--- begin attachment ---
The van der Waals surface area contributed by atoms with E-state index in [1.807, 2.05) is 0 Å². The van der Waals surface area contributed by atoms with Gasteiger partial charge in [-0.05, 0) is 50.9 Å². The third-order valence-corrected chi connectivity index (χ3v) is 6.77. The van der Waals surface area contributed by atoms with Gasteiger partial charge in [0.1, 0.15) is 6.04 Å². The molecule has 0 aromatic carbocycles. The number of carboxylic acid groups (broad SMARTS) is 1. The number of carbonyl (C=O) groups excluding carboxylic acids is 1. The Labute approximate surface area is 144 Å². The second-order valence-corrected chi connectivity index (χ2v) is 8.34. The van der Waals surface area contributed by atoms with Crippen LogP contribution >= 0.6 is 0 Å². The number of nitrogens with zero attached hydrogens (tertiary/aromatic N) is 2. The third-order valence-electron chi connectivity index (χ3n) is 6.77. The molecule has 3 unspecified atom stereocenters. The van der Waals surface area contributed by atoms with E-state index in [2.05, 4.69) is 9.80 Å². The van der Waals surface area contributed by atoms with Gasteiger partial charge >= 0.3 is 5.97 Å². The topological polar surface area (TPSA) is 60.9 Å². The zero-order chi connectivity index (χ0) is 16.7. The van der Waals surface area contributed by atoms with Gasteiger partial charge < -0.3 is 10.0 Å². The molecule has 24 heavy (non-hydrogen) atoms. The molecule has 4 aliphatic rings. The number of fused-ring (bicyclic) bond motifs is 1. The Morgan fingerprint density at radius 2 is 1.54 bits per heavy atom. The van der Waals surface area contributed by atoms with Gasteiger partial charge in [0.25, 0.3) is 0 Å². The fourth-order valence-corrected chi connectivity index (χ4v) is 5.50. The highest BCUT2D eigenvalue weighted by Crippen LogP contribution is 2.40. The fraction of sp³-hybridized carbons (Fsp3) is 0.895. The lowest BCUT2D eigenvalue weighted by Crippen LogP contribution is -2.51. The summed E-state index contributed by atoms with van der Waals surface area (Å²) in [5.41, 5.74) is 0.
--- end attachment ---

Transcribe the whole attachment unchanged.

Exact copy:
The van der Waals surface area contributed by atoms with E-state index in [1.807, 2.05) is 0 Å². The van der Waals surface area contributed by atoms with Gasteiger partial charge in [-0.05, 0) is 50.9 Å². The third-order valence-corrected chi connectivity index (χ3v) is 6.77. The van der Waals surface area contributed by atoms with Gasteiger partial charge in [0.1, 0.15) is 6.04 Å². The molecule has 0 aromatic carbocycles. The number of carboxylic acid groups (broad SMARTS) is 1. The number of carbonyl (C=O) groups excluding carboxylic acids is 1. The Labute approximate surface area is 144 Å². The second-order valence-corrected chi connectivity index (χ2v) is 8.34. The van der Waals surface area contributed by atoms with Crippen LogP contribution >= 0.6 is 0 Å². The number of nitrogens with zero attached hydrogens (tertiary/aromatic N) is 2. The third-order valence-electron chi connectivity index (χ3n) is 6.77. The molecule has 3 unspecified atom stereocenters. The van der Waals surface area contributed by atoms with E-state index in [2.05, 4.69) is 9.80 Å². The van der Waals surface area contributed by atoms with Gasteiger partial charge >= 0.3 is 5.97 Å². The topological polar surface area (TPSA) is 60.9 Å². The zero-order chi connectivity index (χ0) is 16.7. The van der Waals surface area contributed by atoms with Gasteiger partial charge < -0.3 is 10.0 Å². The molecule has 24 heavy (non-hydrogen) atoms. The molecule has 4 aliphatic rings. The number of fused-ring (bicyclic) bond motifs is 1. The Morgan fingerprint density at radius 2 is 1.54 bits per heavy atom. The van der Waals surface area contributed by atoms with Gasteiger partial charge in [0.25, 0.3) is 0 Å². The fourth-order valence-corrected chi connectivity index (χ4v) is 5.50. The highest BCUT2D eigenvalue weighted by Crippen LogP contribution is 2.40. The fraction of sp³-hybridized carbons (Fsp3) is 0.895. The lowest BCUT2D eigenvalue weighted by Crippen LogP contribution is -2.51. The summed E-state index contributed by atoms with van der Waals surface area (Å²) in [5.41, 5.74) is 0.